Well, that wasn’t much: mainly an announcement of CBO’s Peter Orszag as Obama’s nominee to head the Office of Management and Budget, and Rob Nabors of the House Appropriations Committee as his deputy, with some budget talk thrown in.
In a less-than-20-minute appearance President-Elect stressed budget reform, referring to a report that “millionaire farmers” got $49 million in subsidies over three years as a “prime example” of the waste he intends to cut. “It’s not about big government or small government,” he said, “it’s about smarter government.”
Obama said he seeks both short-term and long-term economic fixes, looking for what he portrayed as “twofers”: for example, as part of his health-care plan, he wants to institute electronic medical billing and record-keeping, with spending on the implementation giving an “immediate boost” to the economy, and savings coming down the road.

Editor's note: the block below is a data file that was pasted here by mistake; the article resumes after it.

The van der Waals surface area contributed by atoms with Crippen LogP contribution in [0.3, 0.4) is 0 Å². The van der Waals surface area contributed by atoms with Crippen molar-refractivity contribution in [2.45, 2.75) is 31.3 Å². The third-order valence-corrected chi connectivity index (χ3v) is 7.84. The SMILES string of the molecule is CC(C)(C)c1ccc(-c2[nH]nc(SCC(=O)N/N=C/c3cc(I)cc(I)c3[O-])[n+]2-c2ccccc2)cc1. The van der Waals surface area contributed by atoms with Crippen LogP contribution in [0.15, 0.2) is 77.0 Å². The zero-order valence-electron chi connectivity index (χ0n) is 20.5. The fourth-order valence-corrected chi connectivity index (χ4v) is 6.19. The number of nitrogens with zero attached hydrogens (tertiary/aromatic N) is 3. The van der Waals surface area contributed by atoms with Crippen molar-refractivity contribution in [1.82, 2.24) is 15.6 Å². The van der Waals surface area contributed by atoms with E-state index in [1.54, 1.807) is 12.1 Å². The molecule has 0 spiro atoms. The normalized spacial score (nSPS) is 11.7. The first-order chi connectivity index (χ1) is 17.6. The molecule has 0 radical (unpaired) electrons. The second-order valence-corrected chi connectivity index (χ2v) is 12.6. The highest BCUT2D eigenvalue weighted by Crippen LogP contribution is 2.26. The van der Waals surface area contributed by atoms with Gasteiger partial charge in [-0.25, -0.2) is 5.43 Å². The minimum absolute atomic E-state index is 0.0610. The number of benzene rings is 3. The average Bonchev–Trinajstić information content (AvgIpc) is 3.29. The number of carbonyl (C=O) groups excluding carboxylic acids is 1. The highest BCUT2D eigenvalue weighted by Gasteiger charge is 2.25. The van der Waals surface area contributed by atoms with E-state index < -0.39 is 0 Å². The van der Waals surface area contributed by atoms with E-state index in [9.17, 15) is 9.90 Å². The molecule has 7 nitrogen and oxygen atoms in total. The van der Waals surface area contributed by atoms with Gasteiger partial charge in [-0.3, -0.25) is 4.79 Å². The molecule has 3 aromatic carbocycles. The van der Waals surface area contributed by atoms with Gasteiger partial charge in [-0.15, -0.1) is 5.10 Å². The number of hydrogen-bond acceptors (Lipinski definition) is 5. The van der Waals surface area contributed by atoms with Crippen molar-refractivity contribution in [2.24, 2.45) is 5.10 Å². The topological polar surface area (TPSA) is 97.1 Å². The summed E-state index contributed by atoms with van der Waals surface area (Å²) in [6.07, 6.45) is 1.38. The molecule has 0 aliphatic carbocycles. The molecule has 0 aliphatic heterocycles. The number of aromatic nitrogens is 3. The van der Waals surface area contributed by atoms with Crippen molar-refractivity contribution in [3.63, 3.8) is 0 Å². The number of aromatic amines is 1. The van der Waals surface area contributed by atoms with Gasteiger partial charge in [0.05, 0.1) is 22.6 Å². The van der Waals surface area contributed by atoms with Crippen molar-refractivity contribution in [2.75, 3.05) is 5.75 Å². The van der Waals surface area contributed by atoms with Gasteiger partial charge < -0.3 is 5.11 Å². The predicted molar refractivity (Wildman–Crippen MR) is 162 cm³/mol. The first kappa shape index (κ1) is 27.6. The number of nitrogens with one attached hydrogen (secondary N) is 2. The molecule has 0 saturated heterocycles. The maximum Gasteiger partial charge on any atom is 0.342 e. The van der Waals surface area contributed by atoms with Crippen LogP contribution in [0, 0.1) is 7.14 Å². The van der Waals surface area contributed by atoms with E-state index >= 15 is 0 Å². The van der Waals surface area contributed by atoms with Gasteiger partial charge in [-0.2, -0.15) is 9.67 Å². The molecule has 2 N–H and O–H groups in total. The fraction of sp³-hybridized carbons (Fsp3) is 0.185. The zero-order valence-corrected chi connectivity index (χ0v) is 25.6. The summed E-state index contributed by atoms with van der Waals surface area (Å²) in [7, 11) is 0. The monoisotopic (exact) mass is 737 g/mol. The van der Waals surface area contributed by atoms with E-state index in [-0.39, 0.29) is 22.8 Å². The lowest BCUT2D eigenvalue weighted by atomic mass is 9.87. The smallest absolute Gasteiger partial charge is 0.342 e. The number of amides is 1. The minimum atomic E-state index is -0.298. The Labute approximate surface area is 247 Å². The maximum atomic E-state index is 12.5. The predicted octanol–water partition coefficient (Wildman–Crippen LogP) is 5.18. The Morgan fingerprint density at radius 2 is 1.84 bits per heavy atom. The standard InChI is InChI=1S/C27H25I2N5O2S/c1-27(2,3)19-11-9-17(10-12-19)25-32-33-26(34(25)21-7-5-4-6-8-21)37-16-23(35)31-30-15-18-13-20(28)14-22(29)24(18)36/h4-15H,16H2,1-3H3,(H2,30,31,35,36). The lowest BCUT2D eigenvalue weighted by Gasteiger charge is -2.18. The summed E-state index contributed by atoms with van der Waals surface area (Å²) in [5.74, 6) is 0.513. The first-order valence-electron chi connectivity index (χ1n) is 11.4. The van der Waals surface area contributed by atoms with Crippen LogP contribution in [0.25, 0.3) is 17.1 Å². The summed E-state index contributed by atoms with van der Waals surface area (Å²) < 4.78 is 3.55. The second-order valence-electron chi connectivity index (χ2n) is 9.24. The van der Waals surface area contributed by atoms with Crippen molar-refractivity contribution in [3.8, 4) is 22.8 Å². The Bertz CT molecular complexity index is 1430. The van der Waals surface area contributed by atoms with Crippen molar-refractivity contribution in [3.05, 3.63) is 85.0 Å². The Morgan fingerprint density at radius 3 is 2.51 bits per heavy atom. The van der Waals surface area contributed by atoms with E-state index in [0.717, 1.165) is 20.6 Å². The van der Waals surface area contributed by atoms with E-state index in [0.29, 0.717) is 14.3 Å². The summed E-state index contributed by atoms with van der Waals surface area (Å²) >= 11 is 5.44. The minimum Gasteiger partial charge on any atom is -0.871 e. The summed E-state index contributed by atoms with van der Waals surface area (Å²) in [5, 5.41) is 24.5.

Asked if his frequent appearances and announcements were at all in conflict with the “one President at a time” idea of succession, Obama said that given the “extraordinary circumstances” of the financial crisis, he wants people to know he’s got a “first-class team,” and does not plan to “stumble” into office but to “hit the ground running.” He pledged to work with Republicans, but claimed a “mandate” to “move the country in a new direction” to get America out of the “mess that we’re in.”